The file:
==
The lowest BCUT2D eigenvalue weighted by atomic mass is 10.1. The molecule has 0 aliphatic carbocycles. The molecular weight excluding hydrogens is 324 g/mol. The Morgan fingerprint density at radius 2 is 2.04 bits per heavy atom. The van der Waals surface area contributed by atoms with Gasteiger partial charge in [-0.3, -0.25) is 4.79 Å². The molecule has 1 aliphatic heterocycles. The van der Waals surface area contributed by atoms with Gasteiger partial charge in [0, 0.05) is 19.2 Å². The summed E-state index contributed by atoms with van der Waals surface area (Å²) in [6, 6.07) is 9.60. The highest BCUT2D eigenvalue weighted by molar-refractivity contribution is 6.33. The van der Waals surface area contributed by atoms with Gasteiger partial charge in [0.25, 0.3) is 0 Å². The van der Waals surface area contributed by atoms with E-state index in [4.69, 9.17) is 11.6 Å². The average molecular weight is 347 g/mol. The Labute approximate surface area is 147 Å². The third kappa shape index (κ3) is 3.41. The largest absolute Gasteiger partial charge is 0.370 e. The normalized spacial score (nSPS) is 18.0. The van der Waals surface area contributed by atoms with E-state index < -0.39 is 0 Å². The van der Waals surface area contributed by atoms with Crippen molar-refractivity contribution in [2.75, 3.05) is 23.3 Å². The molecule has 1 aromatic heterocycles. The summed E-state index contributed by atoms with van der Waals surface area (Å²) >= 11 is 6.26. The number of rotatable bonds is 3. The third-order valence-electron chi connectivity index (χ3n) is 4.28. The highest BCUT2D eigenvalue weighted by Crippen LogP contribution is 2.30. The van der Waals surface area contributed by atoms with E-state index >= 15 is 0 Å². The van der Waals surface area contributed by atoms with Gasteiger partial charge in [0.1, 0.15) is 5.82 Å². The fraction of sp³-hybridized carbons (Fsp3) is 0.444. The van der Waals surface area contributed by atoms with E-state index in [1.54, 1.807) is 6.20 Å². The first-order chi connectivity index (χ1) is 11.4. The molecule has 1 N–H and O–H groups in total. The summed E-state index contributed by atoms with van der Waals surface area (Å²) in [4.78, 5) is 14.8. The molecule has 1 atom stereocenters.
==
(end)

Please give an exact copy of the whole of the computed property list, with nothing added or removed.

The lowest BCUT2D eigenvalue weighted by atomic mass is 10.1. The molecule has 0 aliphatic carbocycles. The molecular weight excluding hydrogens is 324 g/mol. The Morgan fingerprint density at radius 2 is 2.04 bits per heavy atom. The van der Waals surface area contributed by atoms with Gasteiger partial charge in [-0.3, -0.25) is 4.79 Å². The molecule has 1 aliphatic heterocycles. The van der Waals surface area contributed by atoms with Gasteiger partial charge in [0, 0.05) is 19.2 Å². The summed E-state index contributed by atoms with van der Waals surface area (Å²) in [6, 6.07) is 9.60. The highest BCUT2D eigenvalue weighted by molar-refractivity contribution is 6.33. The van der Waals surface area contributed by atoms with Gasteiger partial charge in [0.25, 0.3) is 0 Å². The van der Waals surface area contributed by atoms with E-state index in [4.69, 9.17) is 11.6 Å². The average molecular weight is 347 g/mol. The Labute approximate surface area is 147 Å². The third kappa shape index (κ3) is 3.41. The largest absolute Gasteiger partial charge is 0.370 e. The normalized spacial score (nSPS) is 18.0. The van der Waals surface area contributed by atoms with E-state index < -0.39 is 0 Å². The van der Waals surface area contributed by atoms with Crippen molar-refractivity contribution in [2.75, 3.05) is 23.3 Å². The molecule has 1 aromatic heterocycles. The summed E-state index contributed by atoms with van der Waals surface area (Å²) >= 11 is 6.26. The number of rotatable bonds is 3. The third-order valence-electron chi connectivity index (χ3n) is 4.28. The highest BCUT2D eigenvalue weighted by Crippen LogP contribution is 2.30. The van der Waals surface area contributed by atoms with E-state index >= 15 is 0 Å². The van der Waals surface area contributed by atoms with Gasteiger partial charge in [0.1, 0.15) is 5.82 Å². The fraction of sp³-hybridized carbons (Fsp3) is 0.444. The van der Waals surface area contributed by atoms with E-state index in [1.54, 1.807) is 6.20 Å². The first-order chi connectivity index (χ1) is 11.4. The molecule has 1 N–H and O–H groups in total. The summed E-state index contributed by atoms with van der Waals surface area (Å²) in [4.78, 5) is 14.8. The molecule has 1 atom stereocenters.